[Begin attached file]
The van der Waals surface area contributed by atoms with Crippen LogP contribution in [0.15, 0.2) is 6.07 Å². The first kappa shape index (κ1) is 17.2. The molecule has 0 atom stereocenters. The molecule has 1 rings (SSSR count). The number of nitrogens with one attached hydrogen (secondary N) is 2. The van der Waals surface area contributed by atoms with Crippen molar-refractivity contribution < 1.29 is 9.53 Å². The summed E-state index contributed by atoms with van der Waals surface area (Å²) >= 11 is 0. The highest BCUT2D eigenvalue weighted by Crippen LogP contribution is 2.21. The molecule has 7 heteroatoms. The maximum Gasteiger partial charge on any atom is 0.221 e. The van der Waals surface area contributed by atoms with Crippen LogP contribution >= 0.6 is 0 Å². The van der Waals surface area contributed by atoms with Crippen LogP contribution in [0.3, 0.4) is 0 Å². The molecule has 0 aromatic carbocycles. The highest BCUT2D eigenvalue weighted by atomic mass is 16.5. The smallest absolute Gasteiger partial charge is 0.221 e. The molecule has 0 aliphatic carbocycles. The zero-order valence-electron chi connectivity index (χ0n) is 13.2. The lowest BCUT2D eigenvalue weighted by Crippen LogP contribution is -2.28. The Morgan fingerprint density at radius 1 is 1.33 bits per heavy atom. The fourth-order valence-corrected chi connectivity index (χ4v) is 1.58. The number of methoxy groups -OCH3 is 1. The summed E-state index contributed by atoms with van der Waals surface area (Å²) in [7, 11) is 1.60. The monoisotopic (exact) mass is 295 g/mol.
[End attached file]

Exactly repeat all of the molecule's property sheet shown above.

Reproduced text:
The van der Waals surface area contributed by atoms with Crippen LogP contribution in [0.15, 0.2) is 6.07 Å². The first kappa shape index (κ1) is 17.2. The molecule has 0 atom stereocenters. The molecule has 1 rings (SSSR count). The number of nitrogens with one attached hydrogen (secondary N) is 2. The van der Waals surface area contributed by atoms with Crippen molar-refractivity contribution < 1.29 is 9.53 Å². The summed E-state index contributed by atoms with van der Waals surface area (Å²) >= 11 is 0. The highest BCUT2D eigenvalue weighted by Crippen LogP contribution is 2.21. The molecule has 7 heteroatoms. The maximum Gasteiger partial charge on any atom is 0.221 e. The van der Waals surface area contributed by atoms with Crippen LogP contribution >= 0.6 is 0 Å². The van der Waals surface area contributed by atoms with Crippen LogP contribution in [0.3, 0.4) is 0 Å². The molecule has 0 aromatic carbocycles. The highest BCUT2D eigenvalue weighted by atomic mass is 16.5. The smallest absolute Gasteiger partial charge is 0.221 e. The molecule has 0 aliphatic carbocycles. The zero-order valence-electron chi connectivity index (χ0n) is 13.2. The lowest BCUT2D eigenvalue weighted by Crippen LogP contribution is -2.28. The Morgan fingerprint density at radius 1 is 1.33 bits per heavy atom. The fourth-order valence-corrected chi connectivity index (χ4v) is 1.58. The number of methoxy groups -OCH3 is 1. The summed E-state index contributed by atoms with van der Waals surface area (Å²) in [7, 11) is 1.60. The monoisotopic (exact) mass is 295 g/mol.